Trades of course happen for different reasons. While the Bills were focused on accumulating draft capital, the Los Angeles Rams, who reached the postseason in 2017 and obviously feel they’re close, got proven talent at both of their starting cornerback positions. They completed a pair of trades acquiring Marcus Peters from Kansas City and Aqib Talib from Denver for draft picks.

“It depends on where your team is,” said Beane. “Has this team been a consistent playoff winner that just needs a player or two to get over the hump? Or has this team gone through some turmoil and they have some aging players and need to flip the roster?

“Maybe they have cap problems and they need to move money off their books. The wisest investments you can make are still in the draft, if you draft well, because it’s set money and you know what you’re spending. I think that’s a big reason for all the trades.”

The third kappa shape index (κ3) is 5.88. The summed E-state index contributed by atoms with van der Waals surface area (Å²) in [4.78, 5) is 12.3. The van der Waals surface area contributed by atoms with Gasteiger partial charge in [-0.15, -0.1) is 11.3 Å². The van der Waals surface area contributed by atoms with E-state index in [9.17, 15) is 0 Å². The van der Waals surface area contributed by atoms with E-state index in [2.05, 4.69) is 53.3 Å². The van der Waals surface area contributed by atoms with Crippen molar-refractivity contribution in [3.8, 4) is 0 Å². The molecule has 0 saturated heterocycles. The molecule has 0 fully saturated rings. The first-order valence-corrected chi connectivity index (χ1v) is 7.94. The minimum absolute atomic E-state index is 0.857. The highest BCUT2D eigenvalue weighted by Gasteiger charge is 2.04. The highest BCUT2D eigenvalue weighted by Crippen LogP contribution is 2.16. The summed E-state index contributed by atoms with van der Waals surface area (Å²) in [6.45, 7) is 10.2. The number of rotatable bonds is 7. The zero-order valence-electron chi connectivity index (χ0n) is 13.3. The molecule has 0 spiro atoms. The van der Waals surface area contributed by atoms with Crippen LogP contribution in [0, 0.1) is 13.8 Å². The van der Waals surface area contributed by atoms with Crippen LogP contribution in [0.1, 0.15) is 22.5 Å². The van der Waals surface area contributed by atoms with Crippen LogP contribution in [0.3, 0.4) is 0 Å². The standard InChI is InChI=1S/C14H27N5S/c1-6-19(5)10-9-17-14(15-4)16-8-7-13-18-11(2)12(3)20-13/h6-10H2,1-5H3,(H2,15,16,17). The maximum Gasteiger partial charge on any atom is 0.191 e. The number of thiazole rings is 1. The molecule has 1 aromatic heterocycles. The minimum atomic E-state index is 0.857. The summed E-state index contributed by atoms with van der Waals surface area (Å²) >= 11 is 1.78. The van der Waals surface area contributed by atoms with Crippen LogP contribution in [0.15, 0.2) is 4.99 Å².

But NFL personnel executives are also adjusting their approach to player contracts as well in an effort to keep their salary cap manageable.

“I think there’s a more modern group of front offices in place that are more cap astute,” said Ginnitti. “They make more adjustments. We’re seeing fewer restructures. More trades, shorter contracts in terms of free agency, a little more guaranteed money. But we’re seeing smaller signing bonuses. We’re seeing more salaries guaranteed and fewer massive signing bonuses, which leads to dead cap. That’s been the big cap issue in the past.”

Better management of the cap means teams can be more amenable to trades, especially if they’re interested in a player with a sizable veteran contract.

“It’s getting to a point where it’s becoming more flexible for all teams,” Ginnitti said. “We had five or six teams with $80 million or more in cap space. That’s unheard of. And because of that trades are more prominent and with free agents you see big roster bonuses and salaries for one or two years, so they can be out of the contract and do it all over again in two or three years.”